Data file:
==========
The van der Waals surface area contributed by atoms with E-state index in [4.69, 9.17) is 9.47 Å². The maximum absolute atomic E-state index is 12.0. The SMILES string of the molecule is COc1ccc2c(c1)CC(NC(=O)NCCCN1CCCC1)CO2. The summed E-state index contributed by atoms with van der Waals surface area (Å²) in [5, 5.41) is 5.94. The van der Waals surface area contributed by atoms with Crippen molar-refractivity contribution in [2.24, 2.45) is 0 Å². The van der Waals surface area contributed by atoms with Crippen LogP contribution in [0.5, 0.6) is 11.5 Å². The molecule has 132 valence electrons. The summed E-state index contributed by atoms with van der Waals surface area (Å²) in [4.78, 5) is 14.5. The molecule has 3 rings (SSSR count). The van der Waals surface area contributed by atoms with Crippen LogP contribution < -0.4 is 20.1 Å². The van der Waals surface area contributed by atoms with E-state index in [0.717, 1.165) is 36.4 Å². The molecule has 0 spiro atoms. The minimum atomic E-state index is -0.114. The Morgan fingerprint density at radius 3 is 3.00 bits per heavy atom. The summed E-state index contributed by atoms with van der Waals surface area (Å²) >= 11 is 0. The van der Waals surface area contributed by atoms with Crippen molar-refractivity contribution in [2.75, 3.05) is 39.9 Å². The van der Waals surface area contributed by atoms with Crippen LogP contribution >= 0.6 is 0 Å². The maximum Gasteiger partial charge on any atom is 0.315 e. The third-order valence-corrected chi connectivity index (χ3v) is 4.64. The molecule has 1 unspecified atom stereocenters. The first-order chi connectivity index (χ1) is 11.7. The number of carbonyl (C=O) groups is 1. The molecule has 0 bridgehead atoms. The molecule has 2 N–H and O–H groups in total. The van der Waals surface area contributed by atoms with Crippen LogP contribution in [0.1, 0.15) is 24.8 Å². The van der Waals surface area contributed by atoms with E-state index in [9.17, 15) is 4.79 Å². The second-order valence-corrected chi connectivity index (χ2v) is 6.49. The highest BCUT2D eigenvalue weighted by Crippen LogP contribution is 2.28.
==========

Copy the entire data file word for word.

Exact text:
The van der Waals surface area contributed by atoms with E-state index in [4.69, 9.17) is 9.47 Å². The maximum absolute atomic E-state index is 12.0. The SMILES string of the molecule is COc1ccc2c(c1)CC(NC(=O)NCCCN1CCCC1)CO2. The summed E-state index contributed by atoms with van der Waals surface area (Å²) in [5, 5.41) is 5.94. The van der Waals surface area contributed by atoms with Crippen molar-refractivity contribution in [2.24, 2.45) is 0 Å². The van der Waals surface area contributed by atoms with Crippen LogP contribution in [0.5, 0.6) is 11.5 Å². The molecule has 132 valence electrons. The summed E-state index contributed by atoms with van der Waals surface area (Å²) in [4.78, 5) is 14.5. The molecule has 3 rings (SSSR count). The van der Waals surface area contributed by atoms with Crippen LogP contribution < -0.4 is 20.1 Å². The van der Waals surface area contributed by atoms with E-state index in [0.717, 1.165) is 36.4 Å². The molecule has 0 spiro atoms. The minimum atomic E-state index is -0.114. The Morgan fingerprint density at radius 3 is 3.00 bits per heavy atom. The summed E-state index contributed by atoms with van der Waals surface area (Å²) >= 11 is 0. The van der Waals surface area contributed by atoms with Crippen molar-refractivity contribution in [2.75, 3.05) is 39.9 Å². The van der Waals surface area contributed by atoms with Crippen LogP contribution >= 0.6 is 0 Å². The maximum Gasteiger partial charge on any atom is 0.315 e. The third-order valence-corrected chi connectivity index (χ3v) is 4.64. The molecule has 1 unspecified atom stereocenters. The first-order chi connectivity index (χ1) is 11.7. The number of carbonyl (C=O) groups is 1. The molecule has 0 bridgehead atoms. The molecule has 2 N–H and O–H groups in total. The van der Waals surface area contributed by atoms with Crippen LogP contribution in [0.1, 0.15) is 24.8 Å². The van der Waals surface area contributed by atoms with E-state index in [9.17, 15) is 4.79 Å². The second-order valence-corrected chi connectivity index (χ2v) is 6.49. The highest BCUT2D eigenvalue weighted by Crippen LogP contribution is 2.28.